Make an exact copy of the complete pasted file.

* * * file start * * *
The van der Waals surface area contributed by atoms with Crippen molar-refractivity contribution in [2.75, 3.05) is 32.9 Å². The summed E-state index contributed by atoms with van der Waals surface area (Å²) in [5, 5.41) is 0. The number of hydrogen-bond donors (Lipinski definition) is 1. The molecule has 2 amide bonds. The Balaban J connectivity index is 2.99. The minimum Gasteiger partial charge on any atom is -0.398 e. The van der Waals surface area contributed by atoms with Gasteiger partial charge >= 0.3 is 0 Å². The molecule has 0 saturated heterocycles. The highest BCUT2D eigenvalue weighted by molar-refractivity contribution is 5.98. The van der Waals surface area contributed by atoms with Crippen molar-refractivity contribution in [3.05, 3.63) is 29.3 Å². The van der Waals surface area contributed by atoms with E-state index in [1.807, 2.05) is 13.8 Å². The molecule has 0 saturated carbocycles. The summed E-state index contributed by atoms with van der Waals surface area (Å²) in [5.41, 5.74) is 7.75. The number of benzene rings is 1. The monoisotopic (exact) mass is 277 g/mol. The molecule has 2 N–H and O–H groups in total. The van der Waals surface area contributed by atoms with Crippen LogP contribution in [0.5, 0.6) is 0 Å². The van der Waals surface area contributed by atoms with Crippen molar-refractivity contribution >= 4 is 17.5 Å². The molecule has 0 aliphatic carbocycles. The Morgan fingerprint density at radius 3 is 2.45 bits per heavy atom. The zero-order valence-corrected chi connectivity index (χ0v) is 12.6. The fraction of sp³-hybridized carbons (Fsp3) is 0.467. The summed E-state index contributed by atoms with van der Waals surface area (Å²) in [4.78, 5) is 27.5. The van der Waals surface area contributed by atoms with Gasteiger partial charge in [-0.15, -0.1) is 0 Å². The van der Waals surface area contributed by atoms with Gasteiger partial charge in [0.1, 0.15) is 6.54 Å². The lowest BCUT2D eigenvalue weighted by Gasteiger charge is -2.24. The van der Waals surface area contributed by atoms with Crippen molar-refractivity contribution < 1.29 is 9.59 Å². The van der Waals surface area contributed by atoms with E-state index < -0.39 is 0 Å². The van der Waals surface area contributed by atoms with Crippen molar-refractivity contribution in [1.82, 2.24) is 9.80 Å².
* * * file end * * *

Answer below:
The van der Waals surface area contributed by atoms with Crippen molar-refractivity contribution in [2.75, 3.05) is 32.9 Å². The summed E-state index contributed by atoms with van der Waals surface area (Å²) in [5, 5.41) is 0. The number of hydrogen-bond donors (Lipinski definition) is 1. The molecule has 2 amide bonds. The Balaban J connectivity index is 2.99. The minimum Gasteiger partial charge on any atom is -0.398 e. The van der Waals surface area contributed by atoms with Gasteiger partial charge >= 0.3 is 0 Å². The molecule has 0 saturated heterocycles. The highest BCUT2D eigenvalue weighted by molar-refractivity contribution is 5.98. The van der Waals surface area contributed by atoms with Crippen molar-refractivity contribution in [3.05, 3.63) is 29.3 Å². The van der Waals surface area contributed by atoms with E-state index in [1.807, 2.05) is 13.8 Å². The molecule has 0 saturated carbocycles. The summed E-state index contributed by atoms with van der Waals surface area (Å²) in [5.41, 5.74) is 7.75. The number of benzene rings is 1. The monoisotopic (exact) mass is 277 g/mol. The molecule has 2 N–H and O–H groups in total. The van der Waals surface area contributed by atoms with Crippen LogP contribution in [0.5, 0.6) is 0 Å². The van der Waals surface area contributed by atoms with Crippen molar-refractivity contribution >= 4 is 17.5 Å². The molecule has 0 aliphatic carbocycles. The Morgan fingerprint density at radius 3 is 2.45 bits per heavy atom. The zero-order valence-corrected chi connectivity index (χ0v) is 12.6. The fraction of sp³-hybridized carbons (Fsp3) is 0.467. The summed E-state index contributed by atoms with van der Waals surface area (Å²) in [4.78, 5) is 27.5. The van der Waals surface area contributed by atoms with Gasteiger partial charge in [-0.15, -0.1) is 0 Å². The van der Waals surface area contributed by atoms with Gasteiger partial charge in [0.1, 0.15) is 6.54 Å². The lowest BCUT2D eigenvalue weighted by Gasteiger charge is -2.24. The van der Waals surface area contributed by atoms with Crippen molar-refractivity contribution < 1.29 is 9.59 Å². The van der Waals surface area contributed by atoms with E-state index < -0.39 is 0 Å². The van der Waals surface area contributed by atoms with Crippen molar-refractivity contribution in [1.82, 2.24) is 9.80 Å².